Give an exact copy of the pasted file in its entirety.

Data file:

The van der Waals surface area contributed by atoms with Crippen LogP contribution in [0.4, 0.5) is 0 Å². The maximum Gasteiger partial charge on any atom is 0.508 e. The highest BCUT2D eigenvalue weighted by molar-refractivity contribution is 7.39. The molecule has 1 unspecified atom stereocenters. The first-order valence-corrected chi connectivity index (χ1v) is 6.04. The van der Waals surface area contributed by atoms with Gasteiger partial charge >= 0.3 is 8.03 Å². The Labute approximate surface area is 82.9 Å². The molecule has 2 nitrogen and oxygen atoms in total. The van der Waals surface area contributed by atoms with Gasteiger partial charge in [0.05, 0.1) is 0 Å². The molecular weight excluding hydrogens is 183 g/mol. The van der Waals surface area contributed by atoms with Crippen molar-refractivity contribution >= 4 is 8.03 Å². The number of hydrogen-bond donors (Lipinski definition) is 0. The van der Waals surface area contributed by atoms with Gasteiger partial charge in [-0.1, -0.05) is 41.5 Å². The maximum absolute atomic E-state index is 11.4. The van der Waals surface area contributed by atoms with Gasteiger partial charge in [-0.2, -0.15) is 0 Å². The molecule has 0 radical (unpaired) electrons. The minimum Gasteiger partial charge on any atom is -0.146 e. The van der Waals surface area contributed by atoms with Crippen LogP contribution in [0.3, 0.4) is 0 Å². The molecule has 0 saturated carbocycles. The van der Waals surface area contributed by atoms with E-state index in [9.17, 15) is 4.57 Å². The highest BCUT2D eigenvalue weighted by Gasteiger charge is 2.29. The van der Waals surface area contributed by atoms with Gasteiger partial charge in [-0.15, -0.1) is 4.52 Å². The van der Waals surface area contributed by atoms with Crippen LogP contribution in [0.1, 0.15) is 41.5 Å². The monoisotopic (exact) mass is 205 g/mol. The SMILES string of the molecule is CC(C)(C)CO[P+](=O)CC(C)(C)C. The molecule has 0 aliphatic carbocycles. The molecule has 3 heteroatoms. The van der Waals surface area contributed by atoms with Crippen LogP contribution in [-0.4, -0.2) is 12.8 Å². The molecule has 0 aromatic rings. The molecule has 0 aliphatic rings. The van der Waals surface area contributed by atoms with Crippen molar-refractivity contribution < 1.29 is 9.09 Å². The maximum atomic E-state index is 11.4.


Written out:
The van der Waals surface area contributed by atoms with Crippen LogP contribution in [0.4, 0.5) is 0 Å². The maximum Gasteiger partial charge on any atom is 0.508 e. The highest BCUT2D eigenvalue weighted by molar-refractivity contribution is 7.39. The molecule has 1 unspecified atom stereocenters. The first-order valence-corrected chi connectivity index (χ1v) is 6.04. The van der Waals surface area contributed by atoms with Gasteiger partial charge >= 0.3 is 8.03 Å². The Labute approximate surface area is 82.9 Å². The molecule has 2 nitrogen and oxygen atoms in total. The van der Waals surface area contributed by atoms with Gasteiger partial charge in [0.05, 0.1) is 0 Å². The molecular weight excluding hydrogens is 183 g/mol. The van der Waals surface area contributed by atoms with Crippen molar-refractivity contribution >= 4 is 8.03 Å². The number of hydrogen-bond donors (Lipinski definition) is 0. The van der Waals surface area contributed by atoms with Gasteiger partial charge in [-0.1, -0.05) is 41.5 Å². The maximum absolute atomic E-state index is 11.4. The van der Waals surface area contributed by atoms with Gasteiger partial charge in [-0.2, -0.15) is 0 Å². The molecule has 0 radical (unpaired) electrons. The minimum Gasteiger partial charge on any atom is -0.146 e. The van der Waals surface area contributed by atoms with Crippen LogP contribution in [0.3, 0.4) is 0 Å². The molecule has 0 saturated carbocycles. The van der Waals surface area contributed by atoms with E-state index in [9.17, 15) is 4.57 Å². The highest BCUT2D eigenvalue weighted by Gasteiger charge is 2.29. The van der Waals surface area contributed by atoms with Gasteiger partial charge in [-0.15, -0.1) is 4.52 Å². The van der Waals surface area contributed by atoms with Crippen LogP contribution in [0.1, 0.15) is 41.5 Å². The monoisotopic (exact) mass is 205 g/mol. The SMILES string of the molecule is CC(C)(C)CO[P+](=O)CC(C)(C)C. The molecule has 0 aliphatic carbocycles. The molecule has 3 heteroatoms. The van der Waals surface area contributed by atoms with Crippen LogP contribution in [-0.4, -0.2) is 12.8 Å². The molecule has 0 aromatic rings. The molecule has 0 aliphatic rings. The van der Waals surface area contributed by atoms with Crippen molar-refractivity contribution < 1.29 is 9.09 Å². The maximum atomic E-state index is 11.4.